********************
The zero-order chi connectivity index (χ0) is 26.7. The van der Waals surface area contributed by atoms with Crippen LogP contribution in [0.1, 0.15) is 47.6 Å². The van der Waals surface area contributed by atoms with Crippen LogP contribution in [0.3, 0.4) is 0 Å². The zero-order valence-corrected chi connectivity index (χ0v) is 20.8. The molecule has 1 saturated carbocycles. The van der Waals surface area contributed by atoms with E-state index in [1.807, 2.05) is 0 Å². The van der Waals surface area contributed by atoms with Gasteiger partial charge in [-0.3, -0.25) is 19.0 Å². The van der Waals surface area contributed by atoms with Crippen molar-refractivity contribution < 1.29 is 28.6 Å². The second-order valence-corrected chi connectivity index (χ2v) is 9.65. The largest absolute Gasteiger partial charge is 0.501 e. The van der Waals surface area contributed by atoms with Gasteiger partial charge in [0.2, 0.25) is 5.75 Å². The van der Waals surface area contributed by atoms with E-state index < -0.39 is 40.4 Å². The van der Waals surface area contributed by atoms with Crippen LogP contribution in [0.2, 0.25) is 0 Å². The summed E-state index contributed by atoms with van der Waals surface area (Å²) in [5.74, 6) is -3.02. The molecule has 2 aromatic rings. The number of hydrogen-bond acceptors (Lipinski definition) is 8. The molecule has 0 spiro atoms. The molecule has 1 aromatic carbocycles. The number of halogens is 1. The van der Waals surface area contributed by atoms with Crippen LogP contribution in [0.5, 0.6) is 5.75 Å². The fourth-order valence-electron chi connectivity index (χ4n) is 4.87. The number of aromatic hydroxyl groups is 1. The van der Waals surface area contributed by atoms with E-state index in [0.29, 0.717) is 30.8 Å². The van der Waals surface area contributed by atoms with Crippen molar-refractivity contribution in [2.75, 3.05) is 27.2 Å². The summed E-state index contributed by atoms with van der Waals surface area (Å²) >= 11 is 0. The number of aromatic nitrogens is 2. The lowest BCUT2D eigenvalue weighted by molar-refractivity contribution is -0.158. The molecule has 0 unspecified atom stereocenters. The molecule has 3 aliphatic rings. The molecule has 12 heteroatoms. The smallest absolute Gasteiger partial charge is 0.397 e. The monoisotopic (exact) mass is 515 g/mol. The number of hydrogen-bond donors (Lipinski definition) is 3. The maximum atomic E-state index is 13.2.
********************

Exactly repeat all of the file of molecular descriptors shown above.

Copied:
The zero-order chi connectivity index (χ0) is 26.7. The van der Waals surface area contributed by atoms with Crippen LogP contribution in [0.1, 0.15) is 47.6 Å². The van der Waals surface area contributed by atoms with Crippen LogP contribution in [0.3, 0.4) is 0 Å². The zero-order valence-corrected chi connectivity index (χ0v) is 20.8. The molecule has 1 saturated carbocycles. The van der Waals surface area contributed by atoms with E-state index in [1.807, 2.05) is 0 Å². The van der Waals surface area contributed by atoms with Gasteiger partial charge in [-0.3, -0.25) is 19.0 Å². The van der Waals surface area contributed by atoms with Crippen molar-refractivity contribution < 1.29 is 28.6 Å². The second-order valence-corrected chi connectivity index (χ2v) is 9.65. The largest absolute Gasteiger partial charge is 0.501 e. The van der Waals surface area contributed by atoms with Gasteiger partial charge in [0.2, 0.25) is 5.75 Å². The van der Waals surface area contributed by atoms with E-state index < -0.39 is 40.4 Å². The van der Waals surface area contributed by atoms with Crippen LogP contribution in [0.2, 0.25) is 0 Å². The summed E-state index contributed by atoms with van der Waals surface area (Å²) in [5.74, 6) is -3.02. The molecule has 2 aromatic rings. The number of hydrogen-bond acceptors (Lipinski definition) is 8. The molecule has 0 spiro atoms. The molecule has 1 aromatic carbocycles. The number of halogens is 1. The van der Waals surface area contributed by atoms with Crippen LogP contribution in [0.5, 0.6) is 5.75 Å². The fourth-order valence-electron chi connectivity index (χ4n) is 4.87. The number of aromatic hydroxyl groups is 1. The van der Waals surface area contributed by atoms with E-state index in [0.29, 0.717) is 30.8 Å². The van der Waals surface area contributed by atoms with Crippen molar-refractivity contribution in [2.75, 3.05) is 27.2 Å². The summed E-state index contributed by atoms with van der Waals surface area (Å²) >= 11 is 0. The number of aromatic nitrogens is 2. The lowest BCUT2D eigenvalue weighted by molar-refractivity contribution is -0.158. The molecule has 0 unspecified atom stereocenters. The molecule has 3 aliphatic rings. The molecule has 12 heteroatoms. The smallest absolute Gasteiger partial charge is 0.397 e. The monoisotopic (exact) mass is 515 g/mol. The number of hydrogen-bond donors (Lipinski definition) is 3. The maximum atomic E-state index is 13.2.